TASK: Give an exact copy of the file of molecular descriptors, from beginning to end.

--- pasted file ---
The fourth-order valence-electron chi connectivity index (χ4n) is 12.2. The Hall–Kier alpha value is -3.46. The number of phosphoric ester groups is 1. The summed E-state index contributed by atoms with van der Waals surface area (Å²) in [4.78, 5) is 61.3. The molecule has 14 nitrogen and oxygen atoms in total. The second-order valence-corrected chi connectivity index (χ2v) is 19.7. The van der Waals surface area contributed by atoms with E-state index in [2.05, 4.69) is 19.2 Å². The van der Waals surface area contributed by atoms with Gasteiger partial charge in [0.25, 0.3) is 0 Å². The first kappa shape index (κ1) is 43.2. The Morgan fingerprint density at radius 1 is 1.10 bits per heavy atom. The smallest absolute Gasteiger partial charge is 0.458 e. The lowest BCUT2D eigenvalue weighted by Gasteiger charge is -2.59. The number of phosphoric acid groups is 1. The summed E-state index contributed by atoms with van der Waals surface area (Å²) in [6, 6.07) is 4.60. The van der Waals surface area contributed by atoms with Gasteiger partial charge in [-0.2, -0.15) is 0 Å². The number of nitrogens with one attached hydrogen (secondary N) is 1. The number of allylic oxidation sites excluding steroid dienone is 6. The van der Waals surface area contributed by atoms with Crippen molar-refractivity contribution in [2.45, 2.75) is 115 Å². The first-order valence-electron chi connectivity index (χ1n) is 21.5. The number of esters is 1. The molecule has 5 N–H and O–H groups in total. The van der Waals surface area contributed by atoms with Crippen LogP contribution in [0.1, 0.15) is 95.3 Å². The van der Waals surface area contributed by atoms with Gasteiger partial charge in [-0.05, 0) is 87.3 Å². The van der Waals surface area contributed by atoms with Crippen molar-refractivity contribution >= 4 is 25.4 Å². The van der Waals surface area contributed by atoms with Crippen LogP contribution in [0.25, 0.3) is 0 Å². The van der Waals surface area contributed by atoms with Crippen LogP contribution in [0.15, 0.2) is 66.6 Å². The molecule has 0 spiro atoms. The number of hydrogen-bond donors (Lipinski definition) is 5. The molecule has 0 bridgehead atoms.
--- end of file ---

The fourth-order valence-electron chi connectivity index (χ4n) is 12.2. The Hall–Kier alpha value is -3.46. The number of phosphoric ester groups is 1. The summed E-state index contributed by atoms with van der Waals surface area (Å²) in [4.78, 5) is 61.3. The molecule has 14 nitrogen and oxygen atoms in total. The second-order valence-corrected chi connectivity index (χ2v) is 19.7. The van der Waals surface area contributed by atoms with E-state index in [2.05, 4.69) is 19.2 Å². The van der Waals surface area contributed by atoms with Gasteiger partial charge in [0.25, 0.3) is 0 Å². The first kappa shape index (κ1) is 43.2. The Morgan fingerprint density at radius 1 is 1.10 bits per heavy atom. The smallest absolute Gasteiger partial charge is 0.458 e. The lowest BCUT2D eigenvalue weighted by Gasteiger charge is -2.59. The number of phosphoric acid groups is 1. The summed E-state index contributed by atoms with van der Waals surface area (Å²) in [6, 6.07) is 4.60. The van der Waals surface area contributed by atoms with Gasteiger partial charge in [-0.2, -0.15) is 0 Å². The number of nitrogens with one attached hydrogen (secondary N) is 1. The number of allylic oxidation sites excluding steroid dienone is 6. The van der Waals surface area contributed by atoms with Crippen molar-refractivity contribution in [2.45, 2.75) is 115 Å². The first-order valence-electron chi connectivity index (χ1n) is 21.5. The number of esters is 1. The molecule has 5 N–H and O–H groups in total. The van der Waals surface area contributed by atoms with Crippen LogP contribution in [0.1, 0.15) is 95.3 Å². The van der Waals surface area contributed by atoms with Gasteiger partial charge in [-0.05, 0) is 87.3 Å². The van der Waals surface area contributed by atoms with Crippen molar-refractivity contribution >= 4 is 25.4 Å². The van der Waals surface area contributed by atoms with Crippen LogP contribution in [0.25, 0.3) is 0 Å². The van der Waals surface area contributed by atoms with Crippen LogP contribution in [0.15, 0.2) is 66.6 Å². The molecule has 0 spiro atoms. The number of hydrogen-bond donors (Lipinski definition) is 5. The molecule has 0 bridgehead atoms.